What will social media's "space" be?

I recently attended an annual speaker series, the Walrus Talks, held by Canada's Walrus Magazine in Calgary. The evening's topic was "the future" and one of the speakers talked about mobile technology and social media. He made the connection between the current fire hose of social media content that many of us find overwhelming ... to the chanting of monks reading texts aloud in the Middle Ages, because "the spaces between words" hadn't been invented yet and people couldn't understand the written content unless it was read aloud. 

Drawing from the book, Space Between Words, by Paul Saenger, the invention of writing with spaces between distinct words (attributed to Irish scribes in the seventh and eigth centries) was a revolution that overcame the legacy of oral tradition and societal class distinctions to eventually bring reading to the masses.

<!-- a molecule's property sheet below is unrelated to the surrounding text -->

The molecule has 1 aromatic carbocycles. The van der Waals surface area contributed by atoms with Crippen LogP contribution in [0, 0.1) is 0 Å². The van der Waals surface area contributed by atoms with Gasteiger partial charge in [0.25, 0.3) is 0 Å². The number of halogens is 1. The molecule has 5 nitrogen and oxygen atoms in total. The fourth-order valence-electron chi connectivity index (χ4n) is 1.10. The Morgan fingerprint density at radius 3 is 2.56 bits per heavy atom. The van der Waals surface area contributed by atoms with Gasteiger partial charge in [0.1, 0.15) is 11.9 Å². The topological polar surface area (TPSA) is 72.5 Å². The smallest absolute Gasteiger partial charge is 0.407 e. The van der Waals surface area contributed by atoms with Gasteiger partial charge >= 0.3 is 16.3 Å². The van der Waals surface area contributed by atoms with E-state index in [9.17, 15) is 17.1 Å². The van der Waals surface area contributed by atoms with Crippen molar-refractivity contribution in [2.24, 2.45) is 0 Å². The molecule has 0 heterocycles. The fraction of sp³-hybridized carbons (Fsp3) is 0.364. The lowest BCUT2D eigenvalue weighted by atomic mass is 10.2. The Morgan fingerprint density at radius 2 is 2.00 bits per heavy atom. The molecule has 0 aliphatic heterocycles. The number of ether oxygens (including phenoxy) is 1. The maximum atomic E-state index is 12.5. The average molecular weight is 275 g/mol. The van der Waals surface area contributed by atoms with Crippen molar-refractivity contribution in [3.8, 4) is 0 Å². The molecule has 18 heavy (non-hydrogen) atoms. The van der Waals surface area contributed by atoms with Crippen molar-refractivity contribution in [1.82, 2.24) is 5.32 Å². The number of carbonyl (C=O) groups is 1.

"Why was word separation so long in coming? The author finds the answer in ancient reading habits with their oral basis, and in the social context where reading and writing took place. The ancient world had no desire to make reading easier and swifter. For various reasons, what modern readers view as advantages—retrieval of reference information, increased ability to read “difficult” texts, greater diffusion of literacy—were not seen as advantages in the ancient world. The notion that a larger portion of the population should be autonomous and self-motivated readers was entirely foreign to the ancient world’s elitist mentality." (Stanford University Press)

The Walrus Talks speaker's questions: What will the invention of "spaces" for social media look like? What will calm the growing stream of social media chatter and make the content more useful for the masses? Is Twitter just a new form of monks' chatter?

October 2013 cover of The Walrus Magazine, photo by Canadian photographer, Edward Burtynsky.

October 2013 cover of The Walrus Magazine, photo by Canadian photographer, Edward Burtynsky.